Anibal Ortiz / KPCC
A 'Trust Act' supporter blocks the path of a Los Angeles County Sheriff's vehicle during a 2012 protest. Last fall, California Gov. Jerry Brown vetoed a previous version of the bill, which would place restrictions on which immigrants state and local cops can hold for deportation.
A California bill that would limit who state and local police can hold for deportation continues on its third trip around the state legislature, clearing a Senate committee vote on Tuesday. And it has now had input from the office of Gov. Jerry Brown, who vetoed a previous version of the bill last fall.
"We’re working closely with the bill author to address the concerns Gov. Brown raised in his previous veto message," said Evan Westrup, a spokesman for the governor.
An amended version of the bill known as the Trust Act passed 4-2 in the Senate Public Safety Committee on Tuesday, said Carlos Alcalá, a spokesman for the bill's sponsor, Assemblyman Tom Ammiano (D-San Francisco). It still seeks to restrict who can be held, but as amended, it would exempt fewer immigrants from deportation holds than previous versions. Alcalá said the bill now includes provisions suggested by Brown's office that would allow deportation holds for people convicted of a wider range of crimes.
The bill's previous language limited those who could be held to people with serious or violent offenses. The amended bill defines these offenses more clearly, and draws lines as to which offenses will get someone held.
Immigrants with some non-violent felony offenses would still be eligible for deportation holds — for example, people with felony DUI convictions. Other convictions under which people could be held would include "wobblers" — offenses that can be charged as a felony or a misdemeanor; cops would be allowed to hold a person convicted of a misdemeanor "wobbler" in the past five years.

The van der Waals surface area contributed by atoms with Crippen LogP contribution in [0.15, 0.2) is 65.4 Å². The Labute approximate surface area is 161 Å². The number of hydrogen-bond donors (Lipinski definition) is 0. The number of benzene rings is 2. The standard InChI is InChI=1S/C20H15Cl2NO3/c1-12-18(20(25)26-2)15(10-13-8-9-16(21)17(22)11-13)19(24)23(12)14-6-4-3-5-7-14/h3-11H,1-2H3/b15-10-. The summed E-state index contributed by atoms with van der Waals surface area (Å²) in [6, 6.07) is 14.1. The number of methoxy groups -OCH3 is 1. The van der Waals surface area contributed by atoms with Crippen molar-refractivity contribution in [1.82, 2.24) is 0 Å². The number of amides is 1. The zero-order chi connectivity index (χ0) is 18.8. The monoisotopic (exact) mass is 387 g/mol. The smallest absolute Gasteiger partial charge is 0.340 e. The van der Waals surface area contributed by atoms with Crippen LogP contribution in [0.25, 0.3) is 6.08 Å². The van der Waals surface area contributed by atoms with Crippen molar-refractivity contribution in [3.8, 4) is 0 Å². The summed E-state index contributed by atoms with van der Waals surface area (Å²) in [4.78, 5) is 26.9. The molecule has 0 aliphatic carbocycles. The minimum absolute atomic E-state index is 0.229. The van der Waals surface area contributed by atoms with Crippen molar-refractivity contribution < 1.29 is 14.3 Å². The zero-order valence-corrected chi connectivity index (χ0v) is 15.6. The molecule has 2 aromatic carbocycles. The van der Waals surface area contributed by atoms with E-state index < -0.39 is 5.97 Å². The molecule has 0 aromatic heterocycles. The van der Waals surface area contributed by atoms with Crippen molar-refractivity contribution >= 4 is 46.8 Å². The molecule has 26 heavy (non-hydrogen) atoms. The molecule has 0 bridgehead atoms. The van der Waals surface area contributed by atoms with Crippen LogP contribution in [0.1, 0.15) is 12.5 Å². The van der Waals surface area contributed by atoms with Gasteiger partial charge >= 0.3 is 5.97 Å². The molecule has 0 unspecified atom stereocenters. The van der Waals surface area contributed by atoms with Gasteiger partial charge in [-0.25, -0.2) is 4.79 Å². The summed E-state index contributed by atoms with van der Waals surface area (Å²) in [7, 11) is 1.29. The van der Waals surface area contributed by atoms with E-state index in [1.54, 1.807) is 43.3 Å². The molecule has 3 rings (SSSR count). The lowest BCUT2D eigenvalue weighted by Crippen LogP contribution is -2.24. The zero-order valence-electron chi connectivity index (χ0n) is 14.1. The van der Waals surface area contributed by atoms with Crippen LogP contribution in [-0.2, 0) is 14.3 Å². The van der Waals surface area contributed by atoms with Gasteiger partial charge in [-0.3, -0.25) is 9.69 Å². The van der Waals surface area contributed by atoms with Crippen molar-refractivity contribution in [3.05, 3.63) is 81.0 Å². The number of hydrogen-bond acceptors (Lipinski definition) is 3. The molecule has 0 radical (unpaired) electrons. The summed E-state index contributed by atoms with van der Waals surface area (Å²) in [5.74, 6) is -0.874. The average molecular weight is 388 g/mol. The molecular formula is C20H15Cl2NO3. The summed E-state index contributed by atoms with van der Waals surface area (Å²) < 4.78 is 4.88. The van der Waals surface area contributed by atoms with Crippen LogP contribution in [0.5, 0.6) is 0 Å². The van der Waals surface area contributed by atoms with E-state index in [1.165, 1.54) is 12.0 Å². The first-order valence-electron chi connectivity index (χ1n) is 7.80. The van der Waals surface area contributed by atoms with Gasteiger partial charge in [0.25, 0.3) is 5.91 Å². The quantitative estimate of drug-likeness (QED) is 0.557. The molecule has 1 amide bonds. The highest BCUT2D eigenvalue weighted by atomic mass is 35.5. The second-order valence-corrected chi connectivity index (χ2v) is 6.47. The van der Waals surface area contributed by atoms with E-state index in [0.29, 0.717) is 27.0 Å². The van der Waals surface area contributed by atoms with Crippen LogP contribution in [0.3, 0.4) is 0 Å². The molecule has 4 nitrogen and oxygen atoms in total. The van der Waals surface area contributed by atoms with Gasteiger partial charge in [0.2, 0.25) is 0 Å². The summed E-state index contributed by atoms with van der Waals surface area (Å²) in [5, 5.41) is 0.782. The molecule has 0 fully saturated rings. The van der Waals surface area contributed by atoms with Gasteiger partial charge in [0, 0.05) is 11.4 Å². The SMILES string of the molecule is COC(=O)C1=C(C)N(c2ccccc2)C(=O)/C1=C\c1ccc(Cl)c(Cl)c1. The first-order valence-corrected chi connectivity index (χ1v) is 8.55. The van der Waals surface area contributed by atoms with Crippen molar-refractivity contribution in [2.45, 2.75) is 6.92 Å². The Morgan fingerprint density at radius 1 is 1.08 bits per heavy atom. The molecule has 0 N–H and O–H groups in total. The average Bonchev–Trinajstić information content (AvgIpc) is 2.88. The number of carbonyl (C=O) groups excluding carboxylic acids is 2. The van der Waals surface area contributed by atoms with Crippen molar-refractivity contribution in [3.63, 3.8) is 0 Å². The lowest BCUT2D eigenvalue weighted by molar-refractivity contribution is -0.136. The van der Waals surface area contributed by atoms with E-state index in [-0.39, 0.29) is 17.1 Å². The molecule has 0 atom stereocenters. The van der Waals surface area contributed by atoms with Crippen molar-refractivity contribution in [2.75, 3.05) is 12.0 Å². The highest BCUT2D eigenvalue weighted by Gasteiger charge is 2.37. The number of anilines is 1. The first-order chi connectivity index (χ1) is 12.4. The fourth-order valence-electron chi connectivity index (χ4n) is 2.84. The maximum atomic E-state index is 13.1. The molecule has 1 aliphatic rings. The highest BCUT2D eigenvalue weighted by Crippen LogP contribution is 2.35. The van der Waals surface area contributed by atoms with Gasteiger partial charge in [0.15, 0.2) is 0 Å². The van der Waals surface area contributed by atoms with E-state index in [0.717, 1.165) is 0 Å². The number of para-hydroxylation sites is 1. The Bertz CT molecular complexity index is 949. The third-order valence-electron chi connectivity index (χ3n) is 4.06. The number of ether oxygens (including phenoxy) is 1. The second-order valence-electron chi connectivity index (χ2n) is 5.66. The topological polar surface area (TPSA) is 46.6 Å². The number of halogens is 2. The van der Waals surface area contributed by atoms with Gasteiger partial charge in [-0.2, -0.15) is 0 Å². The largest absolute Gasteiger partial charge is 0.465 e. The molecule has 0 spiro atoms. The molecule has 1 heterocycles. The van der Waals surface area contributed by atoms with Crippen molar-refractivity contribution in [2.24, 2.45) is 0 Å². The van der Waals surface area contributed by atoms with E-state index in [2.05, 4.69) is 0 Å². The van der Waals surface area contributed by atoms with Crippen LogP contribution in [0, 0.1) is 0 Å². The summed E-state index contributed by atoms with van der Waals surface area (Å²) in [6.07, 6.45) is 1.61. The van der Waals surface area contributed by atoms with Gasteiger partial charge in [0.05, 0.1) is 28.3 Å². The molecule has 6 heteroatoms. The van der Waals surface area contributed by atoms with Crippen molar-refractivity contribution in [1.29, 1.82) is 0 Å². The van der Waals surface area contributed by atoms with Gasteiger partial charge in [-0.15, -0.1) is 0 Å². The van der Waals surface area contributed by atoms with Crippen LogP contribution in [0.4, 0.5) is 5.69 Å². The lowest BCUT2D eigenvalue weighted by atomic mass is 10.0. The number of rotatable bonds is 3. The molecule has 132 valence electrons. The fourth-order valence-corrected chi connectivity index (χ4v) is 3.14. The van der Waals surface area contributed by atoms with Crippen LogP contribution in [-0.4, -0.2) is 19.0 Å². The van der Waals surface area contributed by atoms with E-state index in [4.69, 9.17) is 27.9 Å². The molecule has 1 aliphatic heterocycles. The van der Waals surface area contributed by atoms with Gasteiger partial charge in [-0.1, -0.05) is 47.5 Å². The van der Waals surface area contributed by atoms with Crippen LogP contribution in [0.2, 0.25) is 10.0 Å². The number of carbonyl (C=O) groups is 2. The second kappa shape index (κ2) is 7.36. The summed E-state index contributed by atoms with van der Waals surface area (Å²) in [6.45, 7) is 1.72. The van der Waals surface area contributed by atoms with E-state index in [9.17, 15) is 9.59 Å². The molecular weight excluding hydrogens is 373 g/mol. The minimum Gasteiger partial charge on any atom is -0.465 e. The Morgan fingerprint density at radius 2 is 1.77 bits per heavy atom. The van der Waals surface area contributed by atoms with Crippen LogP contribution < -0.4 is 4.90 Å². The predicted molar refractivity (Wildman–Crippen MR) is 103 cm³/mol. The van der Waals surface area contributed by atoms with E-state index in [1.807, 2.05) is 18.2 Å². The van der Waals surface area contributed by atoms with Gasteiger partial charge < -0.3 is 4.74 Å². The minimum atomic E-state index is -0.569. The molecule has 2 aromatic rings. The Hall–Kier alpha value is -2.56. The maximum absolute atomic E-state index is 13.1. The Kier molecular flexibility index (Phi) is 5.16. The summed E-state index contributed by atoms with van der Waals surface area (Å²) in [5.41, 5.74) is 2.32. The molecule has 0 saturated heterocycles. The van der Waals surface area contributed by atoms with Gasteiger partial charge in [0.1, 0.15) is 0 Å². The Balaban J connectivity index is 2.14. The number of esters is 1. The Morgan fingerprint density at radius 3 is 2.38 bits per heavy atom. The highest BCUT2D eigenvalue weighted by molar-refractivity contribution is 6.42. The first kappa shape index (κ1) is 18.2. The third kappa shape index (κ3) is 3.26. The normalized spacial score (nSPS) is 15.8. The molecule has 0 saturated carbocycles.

In short, the amended bill would now mostly spare immigrants with clean or semi-clean records. Deportation holds would not be allowed for immigrants with straight misdemeanor convictions, nor for those with prior deportation orders.
Although the bill as reintroduced earlier this year "was sort of our ideal," Alcalá said, the changes do bring it closer to what Brown may have had in mind when he issued his veto last September, stating in his memo that the bill was "fatally flawed because it omits many serious crimes."
The most recently introduced Trust Act (an acronym for "Transparency and Responsibility Using State Tools") cleared the state Assembly in May. It's the third version of the bill to make it around the statehouse since 2011. Brown vetoed the second version.
The goal of its backers has been to limit the impact of Secure Communities, a federal program that allows fingerprints of people booked by local authorities to be shared with immigration officials, which could lead to the person being held for deportation. Critics of Secure Communities have long complained that while the program's intent is to find deportable criminals, it lands too many minor offenders and non-offenders in deportation proceedings.
In December of 2012, California Attorney General Kamala Harris issued a bulletin advising that state and local law enforcement agencies aren't obligated by law to hold immigrants at the federal government's request. At the time, some California law enforcement leaders, including Los Angeles County Sheriff Lee Baca, said they would adjust their policies. But Trust Act supporters argue that legislation is still necessary because Harris' guidance is discretionary, and agencies don't apply it evenly.
Westrup wouldn't say if Brown is more inclined to sign the bill this time. Immigration activists staged a sit-in Tuesday at Brown's office in Sacramento in hopes of convincing him to sign. The amended bill must now go back to the Assembly for approval before it gets a full Senate vote.